5. Such a great word! I’ve been drawn to this idea of a Word to give shape to one’s year but so far haven’t adopted it, nor do I ever feel inclined to set resolutions at New Year’s. I tend to be running so many goals at once that my resolution would have to involve letting go, honestly. But I do love the practice, in yoga, of setting an intention for the day, even though I can feel foolish with the “New Age-iness” of it all. . . for example, having been fighting some persistent tendency to tears and depression recently, the words that bubbled up in yoga yesterday were Be My Happy! I mean, ugh to the grammar, right? and yet. . . .
    Seems to tap into that whole Right Hemisphere/Left Hemisphere thing that Jill Bolte Taylor talks about in her magnificent Stroke of Insight. Whatever slows down — unhurries! — our organising, dictatorial, goal-setting Left Hemisphere. . .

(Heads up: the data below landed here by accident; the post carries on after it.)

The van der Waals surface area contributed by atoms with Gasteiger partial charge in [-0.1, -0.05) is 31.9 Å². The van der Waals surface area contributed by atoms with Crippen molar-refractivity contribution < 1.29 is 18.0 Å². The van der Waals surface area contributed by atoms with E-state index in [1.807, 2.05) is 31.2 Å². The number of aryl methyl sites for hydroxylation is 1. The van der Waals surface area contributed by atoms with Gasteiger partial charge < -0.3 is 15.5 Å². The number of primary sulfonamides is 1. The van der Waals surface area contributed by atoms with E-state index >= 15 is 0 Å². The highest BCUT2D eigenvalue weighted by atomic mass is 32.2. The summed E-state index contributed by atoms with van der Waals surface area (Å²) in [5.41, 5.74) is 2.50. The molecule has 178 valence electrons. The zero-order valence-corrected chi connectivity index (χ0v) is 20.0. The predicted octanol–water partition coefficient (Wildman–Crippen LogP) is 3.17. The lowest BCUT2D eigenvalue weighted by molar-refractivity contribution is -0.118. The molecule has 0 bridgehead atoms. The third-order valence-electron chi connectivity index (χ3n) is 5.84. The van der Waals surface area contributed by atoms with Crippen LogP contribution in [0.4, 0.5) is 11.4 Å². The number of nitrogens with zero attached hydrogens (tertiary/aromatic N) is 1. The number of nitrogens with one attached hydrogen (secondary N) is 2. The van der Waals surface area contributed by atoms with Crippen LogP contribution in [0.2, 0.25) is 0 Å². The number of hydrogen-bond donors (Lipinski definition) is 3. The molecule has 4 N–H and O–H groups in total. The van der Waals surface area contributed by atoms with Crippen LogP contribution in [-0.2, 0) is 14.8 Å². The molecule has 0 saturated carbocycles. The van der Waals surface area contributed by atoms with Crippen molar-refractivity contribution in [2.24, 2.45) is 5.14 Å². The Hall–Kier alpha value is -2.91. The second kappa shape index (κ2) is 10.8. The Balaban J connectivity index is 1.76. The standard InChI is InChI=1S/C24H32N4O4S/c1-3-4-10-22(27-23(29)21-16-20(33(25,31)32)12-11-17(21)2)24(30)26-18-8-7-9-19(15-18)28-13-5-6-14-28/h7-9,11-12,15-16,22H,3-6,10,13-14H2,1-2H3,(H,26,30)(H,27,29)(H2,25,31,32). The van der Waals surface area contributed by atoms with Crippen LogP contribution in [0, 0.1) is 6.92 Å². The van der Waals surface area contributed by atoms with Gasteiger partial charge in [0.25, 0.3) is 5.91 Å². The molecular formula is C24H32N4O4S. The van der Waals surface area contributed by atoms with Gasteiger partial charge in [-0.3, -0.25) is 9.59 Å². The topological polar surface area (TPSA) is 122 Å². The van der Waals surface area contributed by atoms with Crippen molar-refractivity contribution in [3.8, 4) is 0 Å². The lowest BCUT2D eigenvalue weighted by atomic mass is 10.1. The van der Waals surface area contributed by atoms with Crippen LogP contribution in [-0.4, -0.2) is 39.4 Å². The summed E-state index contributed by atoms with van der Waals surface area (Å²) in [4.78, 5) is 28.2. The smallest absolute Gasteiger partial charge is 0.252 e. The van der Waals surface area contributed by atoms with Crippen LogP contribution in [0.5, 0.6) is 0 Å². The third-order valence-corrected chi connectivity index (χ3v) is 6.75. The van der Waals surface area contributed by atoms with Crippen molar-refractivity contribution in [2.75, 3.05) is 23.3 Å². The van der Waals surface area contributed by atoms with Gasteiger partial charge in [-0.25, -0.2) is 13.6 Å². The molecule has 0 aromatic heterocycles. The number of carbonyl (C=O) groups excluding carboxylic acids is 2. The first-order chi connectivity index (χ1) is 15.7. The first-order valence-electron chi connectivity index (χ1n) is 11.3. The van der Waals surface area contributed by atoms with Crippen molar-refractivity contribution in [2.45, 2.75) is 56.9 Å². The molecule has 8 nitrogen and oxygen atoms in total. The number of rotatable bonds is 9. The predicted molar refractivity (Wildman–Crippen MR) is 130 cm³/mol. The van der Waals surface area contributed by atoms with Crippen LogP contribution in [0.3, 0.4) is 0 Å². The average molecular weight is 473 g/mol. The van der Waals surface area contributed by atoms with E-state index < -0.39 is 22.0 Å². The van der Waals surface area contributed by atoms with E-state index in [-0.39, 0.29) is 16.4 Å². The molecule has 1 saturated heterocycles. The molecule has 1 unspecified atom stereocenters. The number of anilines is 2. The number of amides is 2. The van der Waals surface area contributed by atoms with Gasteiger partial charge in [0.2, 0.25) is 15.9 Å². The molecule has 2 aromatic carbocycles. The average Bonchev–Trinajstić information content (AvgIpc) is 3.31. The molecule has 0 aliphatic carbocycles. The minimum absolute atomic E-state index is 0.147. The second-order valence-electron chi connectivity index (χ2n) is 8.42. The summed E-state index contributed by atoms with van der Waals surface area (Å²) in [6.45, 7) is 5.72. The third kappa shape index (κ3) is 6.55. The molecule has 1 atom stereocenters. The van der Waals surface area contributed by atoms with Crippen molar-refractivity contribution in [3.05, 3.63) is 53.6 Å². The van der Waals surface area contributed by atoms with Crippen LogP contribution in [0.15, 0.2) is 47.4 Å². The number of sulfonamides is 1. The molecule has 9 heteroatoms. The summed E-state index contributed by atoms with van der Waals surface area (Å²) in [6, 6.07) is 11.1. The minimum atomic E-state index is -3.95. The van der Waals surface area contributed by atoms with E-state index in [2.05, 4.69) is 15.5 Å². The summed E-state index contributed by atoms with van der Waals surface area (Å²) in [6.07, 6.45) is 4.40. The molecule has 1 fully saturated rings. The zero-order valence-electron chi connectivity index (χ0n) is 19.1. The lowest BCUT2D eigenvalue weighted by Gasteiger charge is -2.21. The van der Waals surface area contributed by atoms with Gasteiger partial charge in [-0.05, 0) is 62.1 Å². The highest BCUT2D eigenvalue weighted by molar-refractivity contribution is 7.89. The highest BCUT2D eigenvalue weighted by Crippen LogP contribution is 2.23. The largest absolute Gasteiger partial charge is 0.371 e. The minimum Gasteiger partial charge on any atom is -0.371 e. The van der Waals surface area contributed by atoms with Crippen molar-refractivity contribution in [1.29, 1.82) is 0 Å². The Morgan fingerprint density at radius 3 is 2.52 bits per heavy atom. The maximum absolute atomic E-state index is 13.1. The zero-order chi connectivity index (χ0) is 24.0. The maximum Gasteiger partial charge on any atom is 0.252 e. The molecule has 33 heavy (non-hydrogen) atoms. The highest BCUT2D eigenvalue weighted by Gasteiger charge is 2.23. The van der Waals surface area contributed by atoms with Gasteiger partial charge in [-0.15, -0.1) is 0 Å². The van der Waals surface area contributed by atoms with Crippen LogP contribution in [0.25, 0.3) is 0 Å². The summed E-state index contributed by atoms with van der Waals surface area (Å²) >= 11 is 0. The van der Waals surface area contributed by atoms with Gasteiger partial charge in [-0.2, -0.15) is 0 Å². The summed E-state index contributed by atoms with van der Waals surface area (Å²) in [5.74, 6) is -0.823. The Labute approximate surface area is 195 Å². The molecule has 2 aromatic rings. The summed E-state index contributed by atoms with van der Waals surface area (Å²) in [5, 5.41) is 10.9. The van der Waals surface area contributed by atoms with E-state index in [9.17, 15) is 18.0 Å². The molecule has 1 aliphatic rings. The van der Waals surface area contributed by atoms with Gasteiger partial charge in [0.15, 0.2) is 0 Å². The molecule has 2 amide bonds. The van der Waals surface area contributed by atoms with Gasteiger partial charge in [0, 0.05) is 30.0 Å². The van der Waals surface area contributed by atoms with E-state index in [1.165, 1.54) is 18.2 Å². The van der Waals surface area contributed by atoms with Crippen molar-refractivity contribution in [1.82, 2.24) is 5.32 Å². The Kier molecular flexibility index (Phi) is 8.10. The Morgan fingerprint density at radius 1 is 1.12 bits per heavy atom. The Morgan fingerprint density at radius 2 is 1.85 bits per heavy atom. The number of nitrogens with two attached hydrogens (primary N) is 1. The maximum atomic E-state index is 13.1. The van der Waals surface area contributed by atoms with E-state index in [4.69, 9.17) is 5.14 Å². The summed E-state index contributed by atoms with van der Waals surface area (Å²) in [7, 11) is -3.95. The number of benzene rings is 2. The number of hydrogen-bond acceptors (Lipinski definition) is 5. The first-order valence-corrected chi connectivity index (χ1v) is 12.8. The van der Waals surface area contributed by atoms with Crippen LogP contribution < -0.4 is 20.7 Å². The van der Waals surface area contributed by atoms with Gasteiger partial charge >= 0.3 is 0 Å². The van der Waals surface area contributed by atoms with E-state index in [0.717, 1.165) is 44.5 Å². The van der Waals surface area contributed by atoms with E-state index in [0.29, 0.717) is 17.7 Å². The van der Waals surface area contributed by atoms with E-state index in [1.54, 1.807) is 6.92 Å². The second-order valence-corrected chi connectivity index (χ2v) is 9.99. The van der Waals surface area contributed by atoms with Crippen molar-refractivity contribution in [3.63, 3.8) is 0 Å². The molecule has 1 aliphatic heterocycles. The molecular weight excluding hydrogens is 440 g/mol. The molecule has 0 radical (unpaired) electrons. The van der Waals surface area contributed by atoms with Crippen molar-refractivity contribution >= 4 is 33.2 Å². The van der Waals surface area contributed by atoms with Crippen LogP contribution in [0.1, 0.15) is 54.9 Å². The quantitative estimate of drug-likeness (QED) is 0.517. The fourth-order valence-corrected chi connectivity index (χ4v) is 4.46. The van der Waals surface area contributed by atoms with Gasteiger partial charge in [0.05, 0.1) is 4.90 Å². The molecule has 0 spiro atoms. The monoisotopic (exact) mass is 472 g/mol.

Now back to my leisurely Saturday perusal of the weekend newspapers. . . .have an unhurried weekend!

    1. @Frances/Materfamilias, I think we are allowed to, actually have to, suspend all inner judgment to do this woo-woo bit of retirement. And I find, at least for myself, that I have to do the woo-woo bit or else I’d rather just be at work.

  6. I love the spacious exhale of “unhurried.” This year I am inviting and cultivating “resilience.” Whenever I say the word to myself, I picture bare feet walking on new-grown grass, which gently springs back to attention, releasing the fresh scent of green. Perhaps I’ll wander across that meadow down to the river and join you. Sounds sublime!

  7. I think it’s a good word. It’s well known that in addition to eyesight, hearing and waistlines, the ability to focus one’s attention instantaneously leaves us in middle-age. Hurry is the enemy of attention.